In an alleged deal with Georgia’s two Republican senators to fill seven federal court vacancies in the state, President Obama nominated Georgia Court of Appeals Judge Michael Boggs to the U.S. District Court for the Northern District of Georgia. But opposition among the president’s party has grown over the last few weeks with Senate Majority Leader Harry Reid and members of the Congressional Black Caucus opposing Boggs. In a rare occurrence, strong feelings over the nomination also led some members of the Black Caucus to attack civil rights icon Rep. John Lewis, who at first called for the nomination to be withdrawn, but reportedly was telling colleagues he could support Boggs as part of a package deal. After the firestorm this week, Lewis reaffirmed his opposition to the nomination. The Washington Post, Huffington Post and Fox News report on the issue.

Nashville Officials OK Results, Review Election Problems

Nashville election officials voted unanimously to certify the results of the May 6 primaries yesterday after holding the first public discussion of what went wrong on Election Day when six voters were allowed to cast ballots twice. The election commission agreed to refer those individuals to prosecutors for further investigation. The commission also voted to refer to Metro’s legal department a suit filed by former employee Rollow Mickle, who alleges he was fired for identifying flaws in how the county runs elections. The Tennessean has more on the story.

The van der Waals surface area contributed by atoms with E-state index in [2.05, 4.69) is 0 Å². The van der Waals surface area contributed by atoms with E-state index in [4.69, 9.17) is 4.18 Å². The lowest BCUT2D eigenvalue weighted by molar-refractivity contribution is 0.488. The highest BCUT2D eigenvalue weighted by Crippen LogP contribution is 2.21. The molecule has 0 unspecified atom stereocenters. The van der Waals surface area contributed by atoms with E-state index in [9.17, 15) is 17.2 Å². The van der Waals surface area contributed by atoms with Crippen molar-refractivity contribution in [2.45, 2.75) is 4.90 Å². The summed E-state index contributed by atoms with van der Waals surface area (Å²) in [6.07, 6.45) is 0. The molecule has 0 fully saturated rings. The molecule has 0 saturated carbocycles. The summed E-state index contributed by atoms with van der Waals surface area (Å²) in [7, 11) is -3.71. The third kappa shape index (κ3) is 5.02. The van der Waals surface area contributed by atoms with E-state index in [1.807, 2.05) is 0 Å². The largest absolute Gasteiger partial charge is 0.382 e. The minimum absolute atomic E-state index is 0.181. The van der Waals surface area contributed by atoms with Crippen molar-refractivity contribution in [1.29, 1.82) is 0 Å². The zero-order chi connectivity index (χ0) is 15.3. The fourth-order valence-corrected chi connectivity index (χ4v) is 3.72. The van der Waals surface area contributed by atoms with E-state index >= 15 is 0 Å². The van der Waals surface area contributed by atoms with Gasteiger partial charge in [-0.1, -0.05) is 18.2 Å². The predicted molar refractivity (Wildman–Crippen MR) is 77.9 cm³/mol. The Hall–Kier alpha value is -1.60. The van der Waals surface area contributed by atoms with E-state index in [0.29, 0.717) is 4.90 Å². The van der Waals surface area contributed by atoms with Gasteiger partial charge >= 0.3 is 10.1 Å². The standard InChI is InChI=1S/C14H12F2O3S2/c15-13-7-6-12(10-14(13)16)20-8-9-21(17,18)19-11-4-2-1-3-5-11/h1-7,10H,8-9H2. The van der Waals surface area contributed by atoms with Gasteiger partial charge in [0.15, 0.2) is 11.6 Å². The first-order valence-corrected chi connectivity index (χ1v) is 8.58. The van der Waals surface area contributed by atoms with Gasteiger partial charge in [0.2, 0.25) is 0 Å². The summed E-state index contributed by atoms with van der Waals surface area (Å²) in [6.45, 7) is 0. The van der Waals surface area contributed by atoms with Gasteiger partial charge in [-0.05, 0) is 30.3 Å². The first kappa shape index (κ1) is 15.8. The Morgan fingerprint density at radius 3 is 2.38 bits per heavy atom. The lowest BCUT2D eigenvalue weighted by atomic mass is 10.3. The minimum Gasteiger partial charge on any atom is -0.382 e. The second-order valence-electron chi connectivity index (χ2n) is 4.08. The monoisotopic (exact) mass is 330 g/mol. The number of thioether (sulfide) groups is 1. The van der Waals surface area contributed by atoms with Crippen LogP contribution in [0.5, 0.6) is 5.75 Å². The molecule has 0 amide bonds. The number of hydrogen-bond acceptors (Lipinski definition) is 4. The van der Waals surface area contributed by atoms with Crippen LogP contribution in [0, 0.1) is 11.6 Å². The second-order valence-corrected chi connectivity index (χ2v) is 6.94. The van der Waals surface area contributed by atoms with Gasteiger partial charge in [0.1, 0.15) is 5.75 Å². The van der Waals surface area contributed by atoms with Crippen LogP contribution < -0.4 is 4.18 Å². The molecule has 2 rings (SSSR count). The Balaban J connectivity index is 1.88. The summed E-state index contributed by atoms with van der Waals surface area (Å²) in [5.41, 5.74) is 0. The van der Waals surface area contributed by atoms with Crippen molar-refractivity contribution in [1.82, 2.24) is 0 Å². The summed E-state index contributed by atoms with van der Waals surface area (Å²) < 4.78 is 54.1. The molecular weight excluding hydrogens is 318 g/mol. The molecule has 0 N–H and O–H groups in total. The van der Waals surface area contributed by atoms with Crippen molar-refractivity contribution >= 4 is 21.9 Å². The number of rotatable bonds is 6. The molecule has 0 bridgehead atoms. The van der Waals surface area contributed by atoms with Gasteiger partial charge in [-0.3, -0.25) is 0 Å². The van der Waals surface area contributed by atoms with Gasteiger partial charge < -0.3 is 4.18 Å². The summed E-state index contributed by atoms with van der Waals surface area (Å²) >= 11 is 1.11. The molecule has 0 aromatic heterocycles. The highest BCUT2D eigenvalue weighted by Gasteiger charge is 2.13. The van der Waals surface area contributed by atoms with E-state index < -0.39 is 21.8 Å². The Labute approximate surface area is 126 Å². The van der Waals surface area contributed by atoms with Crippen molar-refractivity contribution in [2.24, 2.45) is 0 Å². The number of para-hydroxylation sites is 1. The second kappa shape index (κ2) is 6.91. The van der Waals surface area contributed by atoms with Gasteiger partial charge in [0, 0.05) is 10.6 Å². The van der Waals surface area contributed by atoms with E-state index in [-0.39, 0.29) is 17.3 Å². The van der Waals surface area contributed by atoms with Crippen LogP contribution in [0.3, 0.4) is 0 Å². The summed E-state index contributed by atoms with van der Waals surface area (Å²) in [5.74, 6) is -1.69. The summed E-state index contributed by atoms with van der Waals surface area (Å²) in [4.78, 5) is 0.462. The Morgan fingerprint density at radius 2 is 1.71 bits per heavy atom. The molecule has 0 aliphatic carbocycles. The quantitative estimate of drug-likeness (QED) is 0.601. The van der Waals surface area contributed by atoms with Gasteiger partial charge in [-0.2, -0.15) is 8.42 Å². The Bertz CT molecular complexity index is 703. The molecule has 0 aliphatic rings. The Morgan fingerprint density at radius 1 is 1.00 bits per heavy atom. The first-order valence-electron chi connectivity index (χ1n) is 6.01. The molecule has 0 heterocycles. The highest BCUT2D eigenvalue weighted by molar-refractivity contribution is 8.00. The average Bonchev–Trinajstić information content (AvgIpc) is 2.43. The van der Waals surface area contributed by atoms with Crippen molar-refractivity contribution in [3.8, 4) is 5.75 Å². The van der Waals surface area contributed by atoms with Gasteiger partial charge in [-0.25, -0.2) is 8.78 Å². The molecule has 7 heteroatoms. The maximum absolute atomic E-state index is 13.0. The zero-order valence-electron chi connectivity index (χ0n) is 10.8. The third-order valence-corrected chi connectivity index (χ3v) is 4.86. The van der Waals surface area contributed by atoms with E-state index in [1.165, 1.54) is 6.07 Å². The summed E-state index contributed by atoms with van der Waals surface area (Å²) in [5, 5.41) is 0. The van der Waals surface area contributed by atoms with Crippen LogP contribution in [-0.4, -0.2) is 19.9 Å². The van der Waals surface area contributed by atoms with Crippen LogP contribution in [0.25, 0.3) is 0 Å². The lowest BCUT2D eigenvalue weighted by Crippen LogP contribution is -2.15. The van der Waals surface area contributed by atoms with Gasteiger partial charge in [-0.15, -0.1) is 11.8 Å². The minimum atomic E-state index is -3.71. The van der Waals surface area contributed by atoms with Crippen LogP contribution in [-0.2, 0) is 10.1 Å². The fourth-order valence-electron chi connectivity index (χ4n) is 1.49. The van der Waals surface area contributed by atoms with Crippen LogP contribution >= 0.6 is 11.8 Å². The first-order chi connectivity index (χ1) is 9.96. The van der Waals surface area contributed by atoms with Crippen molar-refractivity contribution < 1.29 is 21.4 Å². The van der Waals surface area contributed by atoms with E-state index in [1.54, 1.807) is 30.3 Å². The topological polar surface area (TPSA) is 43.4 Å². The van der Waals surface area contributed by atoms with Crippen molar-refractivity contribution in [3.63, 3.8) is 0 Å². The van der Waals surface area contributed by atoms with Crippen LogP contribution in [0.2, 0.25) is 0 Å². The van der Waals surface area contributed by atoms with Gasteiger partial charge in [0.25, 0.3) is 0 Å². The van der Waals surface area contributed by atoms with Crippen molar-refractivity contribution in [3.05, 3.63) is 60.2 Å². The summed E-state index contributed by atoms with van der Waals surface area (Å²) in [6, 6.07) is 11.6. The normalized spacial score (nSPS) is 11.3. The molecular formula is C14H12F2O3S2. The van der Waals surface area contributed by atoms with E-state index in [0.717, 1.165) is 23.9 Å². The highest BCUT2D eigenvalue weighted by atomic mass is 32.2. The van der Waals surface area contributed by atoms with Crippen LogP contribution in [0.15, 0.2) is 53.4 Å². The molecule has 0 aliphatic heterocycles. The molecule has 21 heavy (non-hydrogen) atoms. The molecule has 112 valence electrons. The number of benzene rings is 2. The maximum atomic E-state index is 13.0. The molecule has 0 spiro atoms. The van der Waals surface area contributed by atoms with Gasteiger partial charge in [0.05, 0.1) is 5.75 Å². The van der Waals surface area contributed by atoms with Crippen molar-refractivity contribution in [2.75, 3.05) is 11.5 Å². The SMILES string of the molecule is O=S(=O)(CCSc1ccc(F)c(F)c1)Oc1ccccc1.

Help Celebrate the Magna Carta's 800th Anniversary

In anticipation of the 800th anniversary of the Magna Carta in 2015, the ABA is planning a range of events to promote the historical and contemporary relevance of the document, including new publications, a London meeting for lawyers and a tour of Runnymede. In addition, the ABA is partnering with the Library of Congress to create a traveling and stationary exhibit. The traveling exhibit will launch in August and will travel across the country to law schools, courthouses, public libraries and other venues. Educational and commemorative events also are planned. Lawyers can get involved by helping to refurbish the ABA Memorial at Runnymede, promoting awareness of the charter and supporting events that mark the anniversary.

Save on Auto Insurance with TBA Benefit

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Questions, comments: Email us at TBAToday@tnbar.org

About this publication: Today's News is a compilation of digests of news reports of interest to Tennessee lawyers compiled by TBA staff, links to digested press releases, and occasional stories about the TBA and other activities written by the TBA staff or members. Statements or opinions herein are those of the authors and do not necessarily reflect those of the Tennessee Bar Association, its officers, board or staff.